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Edward P. Allis

Entrepreneur and manufacturing innovator Edward P. Allis (1824-1889) helped to revolutionize steam engines, agricultural equipment and heavy machinery, building a worldwide reputation for his enormous Milwaukee factory. Merging with the Fraser and Chalmers Company in 1901, the Allis-Chalmers Manufacturing Company continued to build machinery for most of the 20th century.

Edward Phelps Allis was born May 12, 1824, in Cazenovia, New York. Graduating from Union College in Schenectady, New York, in 1845, Allis intended to become a lawyer, but his plans changed and he moved to Milwaukee the following year. In 1848 he married Margaret Watson with whom he would eventually have 12 children.

Allis began his life in Wisconsin in the leather business, building extensive tanneries at Two Rivers, Wisconsin. By 1854 Allis had disposed of his tanneries and confined his business operations to banking and real estate. Allis purchased Milwaukee's Reliance Works in 1860 and began producing steam engines and other mill equipment at the same time that many sawmills and flour mills were converting to steam power. Allis also installed a mill for the production of iron pipe to supply the water systems in Milwaukee and Chicago, and worked with millwright George Hinckley to develop a high-speed saw for large sawmills. By the late 1880s Allis Company was Milwaukee's largest industrial employer and built heavy machinery for factories, mines, power plants and public utilities.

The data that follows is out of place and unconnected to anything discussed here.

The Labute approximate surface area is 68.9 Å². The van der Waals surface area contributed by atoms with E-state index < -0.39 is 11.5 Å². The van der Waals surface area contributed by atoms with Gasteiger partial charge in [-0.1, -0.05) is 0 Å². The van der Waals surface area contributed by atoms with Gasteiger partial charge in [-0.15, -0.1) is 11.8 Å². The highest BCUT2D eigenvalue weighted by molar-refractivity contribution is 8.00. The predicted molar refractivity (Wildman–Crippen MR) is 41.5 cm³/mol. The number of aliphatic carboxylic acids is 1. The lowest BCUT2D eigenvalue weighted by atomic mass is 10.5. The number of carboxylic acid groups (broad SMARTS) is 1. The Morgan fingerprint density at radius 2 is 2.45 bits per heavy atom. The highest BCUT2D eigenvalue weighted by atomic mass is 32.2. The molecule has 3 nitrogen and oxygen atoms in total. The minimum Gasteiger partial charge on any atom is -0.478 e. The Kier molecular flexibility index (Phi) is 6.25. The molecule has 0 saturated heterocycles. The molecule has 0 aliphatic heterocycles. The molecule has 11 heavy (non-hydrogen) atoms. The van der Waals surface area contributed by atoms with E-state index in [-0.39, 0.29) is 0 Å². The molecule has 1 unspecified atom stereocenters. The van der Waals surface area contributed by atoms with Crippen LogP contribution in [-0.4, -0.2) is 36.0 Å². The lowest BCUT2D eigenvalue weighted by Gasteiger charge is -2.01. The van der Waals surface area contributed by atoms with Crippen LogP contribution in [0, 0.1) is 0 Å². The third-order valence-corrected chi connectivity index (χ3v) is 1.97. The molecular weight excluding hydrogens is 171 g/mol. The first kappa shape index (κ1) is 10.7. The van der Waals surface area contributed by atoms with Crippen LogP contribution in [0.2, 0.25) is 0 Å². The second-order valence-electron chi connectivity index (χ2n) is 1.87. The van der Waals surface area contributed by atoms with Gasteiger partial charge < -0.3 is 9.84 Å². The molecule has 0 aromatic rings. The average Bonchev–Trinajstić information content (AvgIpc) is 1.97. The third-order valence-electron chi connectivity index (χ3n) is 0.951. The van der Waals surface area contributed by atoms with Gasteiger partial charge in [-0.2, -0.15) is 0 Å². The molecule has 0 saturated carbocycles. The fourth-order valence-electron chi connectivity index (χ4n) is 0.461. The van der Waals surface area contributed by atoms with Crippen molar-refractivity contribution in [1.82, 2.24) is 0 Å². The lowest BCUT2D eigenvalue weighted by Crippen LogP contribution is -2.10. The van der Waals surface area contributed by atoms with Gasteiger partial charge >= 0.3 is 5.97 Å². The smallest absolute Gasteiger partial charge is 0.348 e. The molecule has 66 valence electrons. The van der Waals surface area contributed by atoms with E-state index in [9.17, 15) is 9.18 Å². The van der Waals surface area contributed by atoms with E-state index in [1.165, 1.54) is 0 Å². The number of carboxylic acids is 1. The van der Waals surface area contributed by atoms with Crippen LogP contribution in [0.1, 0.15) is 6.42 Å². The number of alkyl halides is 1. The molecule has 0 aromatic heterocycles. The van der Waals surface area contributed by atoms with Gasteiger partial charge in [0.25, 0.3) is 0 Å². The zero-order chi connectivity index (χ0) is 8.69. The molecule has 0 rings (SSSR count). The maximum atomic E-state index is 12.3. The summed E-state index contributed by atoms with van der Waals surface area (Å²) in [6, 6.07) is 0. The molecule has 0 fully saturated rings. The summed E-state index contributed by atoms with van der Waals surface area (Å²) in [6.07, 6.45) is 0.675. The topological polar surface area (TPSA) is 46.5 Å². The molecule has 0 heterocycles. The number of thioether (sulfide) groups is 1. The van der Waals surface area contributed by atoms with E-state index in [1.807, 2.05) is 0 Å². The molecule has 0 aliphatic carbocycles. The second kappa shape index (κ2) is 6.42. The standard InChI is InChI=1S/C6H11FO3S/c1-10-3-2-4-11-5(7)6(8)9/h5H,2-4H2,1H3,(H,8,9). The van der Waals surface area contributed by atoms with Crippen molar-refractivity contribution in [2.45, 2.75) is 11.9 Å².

In the 1870s Allis joined the Greenback Party, a political movement that gained a more significant following after the severe depression of 1873. Advocating an increase in the supply of paper money — greenbacks — first issued by the government to help pay for the Civil War, the Greenback Party believed that maintaining a flexible supply of paper money better served the interests of working people. As a major employer, Allis sought to maintain good relations with his employees and worked to reward the diligence and efficiency of his workers. Allis was the Greenback party's candidate for governor in 1877 and 1881.

By the time of Allis' death on April 1, 1889, the Allis Company employed more than 1,200 workers and earned over $3 million dollars a year.

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